Protecting the Nation's Coastal Ocean
NOAA’s Office of Response and Restoration marks 25 years of service to coastal environments and communities.
The Inflation Reduction Act is a historic, federal government-wide investment that furthers NOAA’s efforts to build a Climate-Ready Nation. As part of this investment, NOAA will work with a variety of partners in coastal and Great Lakes communities to develop and support durable, local capacity to adapt to climate change impacts, while growing economies, protecting fisheries, addressing environmental justice, and developing a climate-ready workforce.
What's it like to work at NOAA? Our profiles of National Ocean Service employees showcase a variety of specialties — from marine biologists to chemists to geodesists. Our new batch of profiles for 2024 highlight people from across our many program offices. Each person shares their career paths, what they enjoy about working at NOAA, and advice for those starting out in ocean science careers. While you're visiting, don't miss our links to NOAA career resources, as well as our employee profiles from previous years.
The Bipartisan Infrastructure Law is a transformational opportunity to make an impact against the climate crisis across the country through multiple funding opportunities. As part of this law, $1.467 billion is being invested to help coastal communities build the future they want to see. Investing in high-impact natural infrastructure projects that build coastal resilience, create jobs, store carbon, and restore habitat.
In our latest podcast episode, we explore how scientists across the National Estuarine Research Reserve System conducted the first-ever North American wildlife inventory of these habitats. We chat with Dr. Kenny Raposa, research coordinator at Rhode Island’s Narragansett Bay National Estuarine Research Reserve and lead scientist for the study.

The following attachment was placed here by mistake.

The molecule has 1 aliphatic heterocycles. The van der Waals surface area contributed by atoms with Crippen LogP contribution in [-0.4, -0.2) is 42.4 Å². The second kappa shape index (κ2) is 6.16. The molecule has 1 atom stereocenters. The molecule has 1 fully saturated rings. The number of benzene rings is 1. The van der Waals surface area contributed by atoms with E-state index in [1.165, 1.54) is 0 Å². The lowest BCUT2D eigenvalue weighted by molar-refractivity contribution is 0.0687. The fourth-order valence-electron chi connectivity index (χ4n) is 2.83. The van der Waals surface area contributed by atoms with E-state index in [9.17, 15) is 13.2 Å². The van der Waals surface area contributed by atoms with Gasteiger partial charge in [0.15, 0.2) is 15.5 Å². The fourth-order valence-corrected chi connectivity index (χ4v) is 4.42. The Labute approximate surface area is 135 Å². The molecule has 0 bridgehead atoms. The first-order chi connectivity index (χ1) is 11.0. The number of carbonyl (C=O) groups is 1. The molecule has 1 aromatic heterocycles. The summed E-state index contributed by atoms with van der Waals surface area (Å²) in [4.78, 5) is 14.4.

High-resolution land cover data is now available through NOAA’s Digital Coast. This data provides communities with the foundational data needed to assess coastal resources, analyze land use, prepare for disaster risks, and adapt to a changing climate. Shown here: In Connecticut, high-resolution land cover data was used, statewide, to identify, prioritize, and protect drinking water sources. The data were used to identify parcels with high amounts of impervious surface and turf and undeveloped parcels.
The National Ocean Service is stepping into a larger role relative to filling our nation’s needs for data, products, and services that protect our ecosystems and enhance climate and economic resilience. Get an overview of our four overarching goals in our strategic plan: increase U.S. coastal resilience, make equity central to our mission, accelerate growth of the Ocean Enterprise and the Blue Economy, and conserve, restore, and connect healthy coastal and marine ecosystems.
In 2023, NOS's Office of Response and Restoration provided scientific support to the Coast Guard and other federal responders for a wide range of scenarios — remotely when possible, and on-scene when needed. See how this support helped to protect our coastal communities following natural disasters and other incidents that result in marine pollution.
The construction of the Erie Canal was one of 19th Century America’s most significant feats of engineering. Built between 1817 and 1825, the canal provided a water route from Albany to Buffalo, New York, nearly 363 miles to the west. Today, NOAA is working on updating nautical charts of this important waterway to usher them into the digital era of electronic navigational charts.